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More employers join diabetes challenge


CHICAGO—Three employer members of the Midwest Business Group on Health are joining The Diabetes Ten City Challenge disease management program, bringing the number of participating employers to more than 30.

Employers Pactiv Corp. of Lake Forest, Ill.; the city of Naperville, Ill.; and the Jewish Federation of Metropolitan Chicago have agreed to participate in the program, which intends to improve compliance with diabetes disease management protocols by waiving copayments and deductibles for diabetic plan members and providing them with one-on-one counseling to help them better manage the disease. About 100 of these employers' plan members are expected to participate initially, the MBGH said.

Counseling is particularly important because diabetics usually take seven to 12 prescription drugs to treat the disease and related conditions such as high cholesterol and hypertension, which often makes compliance difficult, according to organizers of the program.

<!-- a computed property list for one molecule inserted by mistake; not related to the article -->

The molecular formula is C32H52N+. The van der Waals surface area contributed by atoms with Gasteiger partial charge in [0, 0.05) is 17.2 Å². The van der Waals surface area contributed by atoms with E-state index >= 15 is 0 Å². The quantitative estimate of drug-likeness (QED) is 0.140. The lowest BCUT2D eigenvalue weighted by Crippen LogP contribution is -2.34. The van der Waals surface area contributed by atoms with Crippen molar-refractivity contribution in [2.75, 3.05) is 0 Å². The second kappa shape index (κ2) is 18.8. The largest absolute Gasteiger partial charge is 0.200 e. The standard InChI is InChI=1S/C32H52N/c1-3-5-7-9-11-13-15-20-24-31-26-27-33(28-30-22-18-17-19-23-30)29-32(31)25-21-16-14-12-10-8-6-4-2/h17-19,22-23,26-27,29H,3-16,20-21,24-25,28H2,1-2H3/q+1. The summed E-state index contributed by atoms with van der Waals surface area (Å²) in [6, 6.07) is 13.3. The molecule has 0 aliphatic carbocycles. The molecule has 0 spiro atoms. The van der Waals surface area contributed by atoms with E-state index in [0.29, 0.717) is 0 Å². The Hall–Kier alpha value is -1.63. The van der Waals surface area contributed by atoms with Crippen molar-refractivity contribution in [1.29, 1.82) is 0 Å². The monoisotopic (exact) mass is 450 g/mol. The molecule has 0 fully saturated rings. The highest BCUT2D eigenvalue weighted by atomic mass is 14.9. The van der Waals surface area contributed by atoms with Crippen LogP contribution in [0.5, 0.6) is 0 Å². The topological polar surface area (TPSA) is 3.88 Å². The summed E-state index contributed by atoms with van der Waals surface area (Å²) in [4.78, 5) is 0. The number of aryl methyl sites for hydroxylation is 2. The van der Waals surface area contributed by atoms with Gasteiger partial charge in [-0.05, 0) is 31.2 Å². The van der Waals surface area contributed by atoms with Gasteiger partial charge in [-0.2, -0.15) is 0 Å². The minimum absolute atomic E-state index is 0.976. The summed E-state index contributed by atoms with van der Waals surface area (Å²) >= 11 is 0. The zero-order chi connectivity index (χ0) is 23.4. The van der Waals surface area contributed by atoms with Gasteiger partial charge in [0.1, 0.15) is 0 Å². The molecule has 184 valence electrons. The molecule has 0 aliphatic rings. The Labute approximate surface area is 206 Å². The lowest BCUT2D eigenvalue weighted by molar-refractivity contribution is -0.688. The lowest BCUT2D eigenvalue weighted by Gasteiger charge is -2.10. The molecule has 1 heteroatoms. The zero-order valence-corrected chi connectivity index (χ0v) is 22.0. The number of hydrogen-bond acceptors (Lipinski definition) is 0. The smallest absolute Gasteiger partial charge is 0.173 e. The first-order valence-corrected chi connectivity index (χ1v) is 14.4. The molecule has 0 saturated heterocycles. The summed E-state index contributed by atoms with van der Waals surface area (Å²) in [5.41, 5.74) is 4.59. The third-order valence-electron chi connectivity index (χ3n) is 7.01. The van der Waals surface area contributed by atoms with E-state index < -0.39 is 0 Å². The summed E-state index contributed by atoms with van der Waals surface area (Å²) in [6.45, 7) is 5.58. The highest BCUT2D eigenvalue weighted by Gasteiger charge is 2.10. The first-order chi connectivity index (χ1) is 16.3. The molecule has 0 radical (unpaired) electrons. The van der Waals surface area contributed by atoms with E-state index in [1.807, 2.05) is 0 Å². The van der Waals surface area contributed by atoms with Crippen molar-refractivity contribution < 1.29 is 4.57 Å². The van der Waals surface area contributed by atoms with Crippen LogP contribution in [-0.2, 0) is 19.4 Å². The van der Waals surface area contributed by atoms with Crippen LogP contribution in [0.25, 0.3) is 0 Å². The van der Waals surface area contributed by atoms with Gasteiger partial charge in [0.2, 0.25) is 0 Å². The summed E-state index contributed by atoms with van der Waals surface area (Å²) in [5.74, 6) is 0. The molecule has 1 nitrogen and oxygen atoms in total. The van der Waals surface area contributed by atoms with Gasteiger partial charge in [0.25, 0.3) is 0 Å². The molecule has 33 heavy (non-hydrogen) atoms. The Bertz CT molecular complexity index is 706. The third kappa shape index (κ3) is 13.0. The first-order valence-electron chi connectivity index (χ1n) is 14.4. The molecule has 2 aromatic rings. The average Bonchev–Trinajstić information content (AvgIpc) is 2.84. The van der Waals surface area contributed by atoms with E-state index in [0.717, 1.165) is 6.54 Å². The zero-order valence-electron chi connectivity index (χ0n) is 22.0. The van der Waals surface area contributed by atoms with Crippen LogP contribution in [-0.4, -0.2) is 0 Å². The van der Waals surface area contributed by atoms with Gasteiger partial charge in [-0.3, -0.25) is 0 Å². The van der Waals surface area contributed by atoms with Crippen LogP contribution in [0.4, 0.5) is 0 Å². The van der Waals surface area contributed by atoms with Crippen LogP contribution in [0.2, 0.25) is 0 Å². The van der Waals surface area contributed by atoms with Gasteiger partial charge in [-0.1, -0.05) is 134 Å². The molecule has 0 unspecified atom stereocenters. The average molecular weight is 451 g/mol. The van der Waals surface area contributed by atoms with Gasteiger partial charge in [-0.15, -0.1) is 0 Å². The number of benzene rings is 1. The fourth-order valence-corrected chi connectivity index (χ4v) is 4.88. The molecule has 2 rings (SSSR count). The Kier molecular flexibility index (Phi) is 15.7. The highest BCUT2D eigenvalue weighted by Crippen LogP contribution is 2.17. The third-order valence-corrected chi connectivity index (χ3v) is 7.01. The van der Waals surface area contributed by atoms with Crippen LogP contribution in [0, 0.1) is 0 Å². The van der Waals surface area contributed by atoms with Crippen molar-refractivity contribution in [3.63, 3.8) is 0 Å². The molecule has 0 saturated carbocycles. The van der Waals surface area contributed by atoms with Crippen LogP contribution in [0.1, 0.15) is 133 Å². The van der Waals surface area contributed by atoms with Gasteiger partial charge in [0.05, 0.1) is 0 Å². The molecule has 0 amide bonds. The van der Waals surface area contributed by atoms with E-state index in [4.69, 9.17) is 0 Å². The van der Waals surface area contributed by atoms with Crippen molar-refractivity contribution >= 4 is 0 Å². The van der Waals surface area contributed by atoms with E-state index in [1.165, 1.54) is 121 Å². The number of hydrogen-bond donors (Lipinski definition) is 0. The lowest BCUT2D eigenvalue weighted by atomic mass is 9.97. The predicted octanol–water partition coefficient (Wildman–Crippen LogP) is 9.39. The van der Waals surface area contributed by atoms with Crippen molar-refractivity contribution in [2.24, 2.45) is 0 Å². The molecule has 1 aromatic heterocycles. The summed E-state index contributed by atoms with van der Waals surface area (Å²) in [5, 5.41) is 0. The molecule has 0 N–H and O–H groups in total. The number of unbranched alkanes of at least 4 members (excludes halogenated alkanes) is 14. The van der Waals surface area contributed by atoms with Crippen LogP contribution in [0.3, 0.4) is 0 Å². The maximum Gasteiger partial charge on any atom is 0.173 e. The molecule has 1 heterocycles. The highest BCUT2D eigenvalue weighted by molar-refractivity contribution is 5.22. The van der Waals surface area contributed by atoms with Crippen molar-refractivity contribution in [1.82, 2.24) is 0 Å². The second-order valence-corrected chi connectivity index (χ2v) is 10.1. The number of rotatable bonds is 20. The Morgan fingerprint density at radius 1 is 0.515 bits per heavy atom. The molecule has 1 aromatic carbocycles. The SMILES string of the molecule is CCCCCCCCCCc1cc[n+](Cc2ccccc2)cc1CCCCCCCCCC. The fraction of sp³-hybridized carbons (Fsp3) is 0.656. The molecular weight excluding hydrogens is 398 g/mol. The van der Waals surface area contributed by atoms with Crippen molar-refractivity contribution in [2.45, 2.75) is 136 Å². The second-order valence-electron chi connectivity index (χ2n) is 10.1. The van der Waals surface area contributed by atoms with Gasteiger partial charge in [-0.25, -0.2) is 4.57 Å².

The U.S. Centers for Disease Control and Prevention estimates 63% of people diagnosed with diabetes are not achieving control of the disease, which can lead to such complications as blindness, kidney failure, heart disease and amputations of the lower extremities.

Other Chicago-area employers will be solicited to join the project, which is to be expanded later to include other critical health care conditions such as asthma, cardiovascular disease and depression, said Larry Boress, president of the Chicago-based MBGH, in a statement.

The Diabetes Ten City Challenge, launched in October 2005, has received partial funding from drugmaker GlaxoSmithKline Inc. of Research Triangle Park, N.C. However, participating employers pick up the tab for the waived copayments and counseling, said Bill Ellis, chief executive officer of the American Pharmacists Assn. Foundation in Washington, which is providing resources and project management tools.

The 10 cities participating in the project are Charleston/Spartanburg, S.C.; Chicago; Colorado Springs, Colo.; Cumberland, Md.; Dalton, Ga.; Honolulu; Los Angeles; Milwaukee; Pittsburgh; and Tampa Bay, Fla.

The Diabetes Ten City Challenge was fashioned after the successful Asheville Project to demonstrate that the model could be used effectively anywhere in the country. The Project—involving employees of the city of Asheville, N.C., and Memorial Mission Hospital—saved the employers between $1,622 and $3,356 per participant annually based on reduced emergency room visits and fewer diabetes-related hospitalizations.

That program, begun in 1997, has since been expanded to asthma, hypertension and high cholesterol.